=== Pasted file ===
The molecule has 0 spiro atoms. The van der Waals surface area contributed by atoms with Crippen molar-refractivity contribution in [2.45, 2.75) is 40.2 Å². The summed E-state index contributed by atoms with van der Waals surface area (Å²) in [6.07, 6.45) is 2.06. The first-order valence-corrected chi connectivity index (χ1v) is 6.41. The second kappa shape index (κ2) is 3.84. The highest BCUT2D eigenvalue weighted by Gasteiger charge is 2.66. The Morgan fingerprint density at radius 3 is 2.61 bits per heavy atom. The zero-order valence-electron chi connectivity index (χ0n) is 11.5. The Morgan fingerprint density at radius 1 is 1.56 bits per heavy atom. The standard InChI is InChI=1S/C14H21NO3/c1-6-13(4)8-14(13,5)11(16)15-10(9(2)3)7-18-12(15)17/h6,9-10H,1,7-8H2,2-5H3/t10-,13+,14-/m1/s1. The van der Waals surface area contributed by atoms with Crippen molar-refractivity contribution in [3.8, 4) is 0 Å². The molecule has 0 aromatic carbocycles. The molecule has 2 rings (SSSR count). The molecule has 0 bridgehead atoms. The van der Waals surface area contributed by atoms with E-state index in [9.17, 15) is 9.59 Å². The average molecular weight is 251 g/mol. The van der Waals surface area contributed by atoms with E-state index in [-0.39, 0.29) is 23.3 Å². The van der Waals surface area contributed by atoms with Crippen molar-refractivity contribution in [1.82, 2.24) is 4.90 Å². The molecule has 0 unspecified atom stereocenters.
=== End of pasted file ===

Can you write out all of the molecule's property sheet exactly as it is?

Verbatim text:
The molecule has 0 spiro atoms. The van der Waals surface area contributed by atoms with Crippen molar-refractivity contribution in [2.45, 2.75) is 40.2 Å². The summed E-state index contributed by atoms with van der Waals surface area (Å²) in [6.07, 6.45) is 2.06. The first-order valence-corrected chi connectivity index (χ1v) is 6.41. The second kappa shape index (κ2) is 3.84. The highest BCUT2D eigenvalue weighted by Gasteiger charge is 2.66. The Morgan fingerprint density at radius 3 is 2.61 bits per heavy atom. The zero-order valence-electron chi connectivity index (χ0n) is 11.5. The Morgan fingerprint density at radius 1 is 1.56 bits per heavy atom. The standard InChI is InChI=1S/C14H21NO3/c1-6-13(4)8-14(13,5)11(16)15-10(9(2)3)7-18-12(15)17/h6,9-10H,1,7-8H2,2-5H3/t10-,13+,14-/m1/s1. The van der Waals surface area contributed by atoms with Crippen molar-refractivity contribution in [3.8, 4) is 0 Å². The molecule has 0 aromatic carbocycles. The molecule has 2 rings (SSSR count). The molecule has 0 bridgehead atoms. The van der Waals surface area contributed by atoms with E-state index in [9.17, 15) is 9.59 Å². The average molecular weight is 251 g/mol. The van der Waals surface area contributed by atoms with E-state index in [-0.39, 0.29) is 23.3 Å². The van der Waals surface area contributed by atoms with Crippen molar-refractivity contribution in [1.82, 2.24) is 4.90 Å². The molecule has 0 unspecified atom stereocenters.